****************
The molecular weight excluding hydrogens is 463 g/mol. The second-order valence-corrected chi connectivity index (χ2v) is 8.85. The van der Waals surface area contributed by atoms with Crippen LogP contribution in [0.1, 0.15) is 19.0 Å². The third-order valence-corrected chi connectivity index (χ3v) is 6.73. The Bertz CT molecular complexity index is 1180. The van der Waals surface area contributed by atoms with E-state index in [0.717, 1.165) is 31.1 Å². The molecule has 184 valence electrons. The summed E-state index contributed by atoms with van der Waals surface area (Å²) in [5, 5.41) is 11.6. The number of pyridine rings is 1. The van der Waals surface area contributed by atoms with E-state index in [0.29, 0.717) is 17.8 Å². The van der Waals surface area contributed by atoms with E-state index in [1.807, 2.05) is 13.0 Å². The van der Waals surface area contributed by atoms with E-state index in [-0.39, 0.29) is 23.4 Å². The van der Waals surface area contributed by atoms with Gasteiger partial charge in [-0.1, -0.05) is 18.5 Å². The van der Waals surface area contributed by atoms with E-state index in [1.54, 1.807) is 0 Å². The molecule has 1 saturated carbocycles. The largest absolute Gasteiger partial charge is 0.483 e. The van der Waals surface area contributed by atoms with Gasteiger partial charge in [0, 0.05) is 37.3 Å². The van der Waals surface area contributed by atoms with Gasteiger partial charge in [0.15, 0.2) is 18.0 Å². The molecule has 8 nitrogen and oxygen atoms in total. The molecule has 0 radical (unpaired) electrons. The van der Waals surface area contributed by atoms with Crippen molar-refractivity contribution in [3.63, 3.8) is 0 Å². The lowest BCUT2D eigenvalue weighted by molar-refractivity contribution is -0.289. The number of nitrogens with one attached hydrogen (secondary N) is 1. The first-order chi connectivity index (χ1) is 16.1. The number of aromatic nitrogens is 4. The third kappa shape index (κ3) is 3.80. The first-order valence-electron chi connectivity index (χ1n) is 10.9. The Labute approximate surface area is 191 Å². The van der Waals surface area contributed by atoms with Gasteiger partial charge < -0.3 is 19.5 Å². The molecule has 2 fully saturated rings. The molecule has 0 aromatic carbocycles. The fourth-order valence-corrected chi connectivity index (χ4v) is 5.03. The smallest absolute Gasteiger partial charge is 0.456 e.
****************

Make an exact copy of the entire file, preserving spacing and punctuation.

The molecular weight excluding hydrogens is 463 g/mol. The second-order valence-corrected chi connectivity index (χ2v) is 8.85. The van der Waals surface area contributed by atoms with Crippen LogP contribution in [0.1, 0.15) is 19.0 Å². The third-order valence-corrected chi connectivity index (χ3v) is 6.73. The Bertz CT molecular complexity index is 1180. The van der Waals surface area contributed by atoms with E-state index in [0.717, 1.165) is 31.1 Å². The molecule has 184 valence electrons. The summed E-state index contributed by atoms with van der Waals surface area (Å²) in [5, 5.41) is 11.6. The number of pyridine rings is 1. The van der Waals surface area contributed by atoms with E-state index in [0.29, 0.717) is 17.8 Å². The van der Waals surface area contributed by atoms with E-state index in [1.807, 2.05) is 13.0 Å². The van der Waals surface area contributed by atoms with E-state index in [-0.39, 0.29) is 23.4 Å². The van der Waals surface area contributed by atoms with Gasteiger partial charge in [-0.1, -0.05) is 18.5 Å². The van der Waals surface area contributed by atoms with E-state index in [1.54, 1.807) is 0 Å². The molecule has 1 saturated carbocycles. The largest absolute Gasteiger partial charge is 0.483 e. The van der Waals surface area contributed by atoms with Gasteiger partial charge in [0, 0.05) is 37.3 Å². The van der Waals surface area contributed by atoms with Gasteiger partial charge in [0.15, 0.2) is 18.0 Å². The molecule has 8 nitrogen and oxygen atoms in total. The molecule has 0 radical (unpaired) electrons. The van der Waals surface area contributed by atoms with Crippen molar-refractivity contribution in [3.63, 3.8) is 0 Å². The lowest BCUT2D eigenvalue weighted by molar-refractivity contribution is -0.289. The number of nitrogens with one attached hydrogen (secondary N) is 1. The first-order chi connectivity index (χ1) is 16.1. The number of aromatic nitrogens is 4. The third kappa shape index (κ3) is 3.80. The first-order valence-electron chi connectivity index (χ1n) is 10.9. The Labute approximate surface area is 191 Å². The van der Waals surface area contributed by atoms with Gasteiger partial charge < -0.3 is 19.5 Å². The molecule has 2 fully saturated rings. The molecule has 0 aromatic carbocycles. The fourth-order valence-corrected chi connectivity index (χ4v) is 5.03. The smallest absolute Gasteiger partial charge is 0.456 e.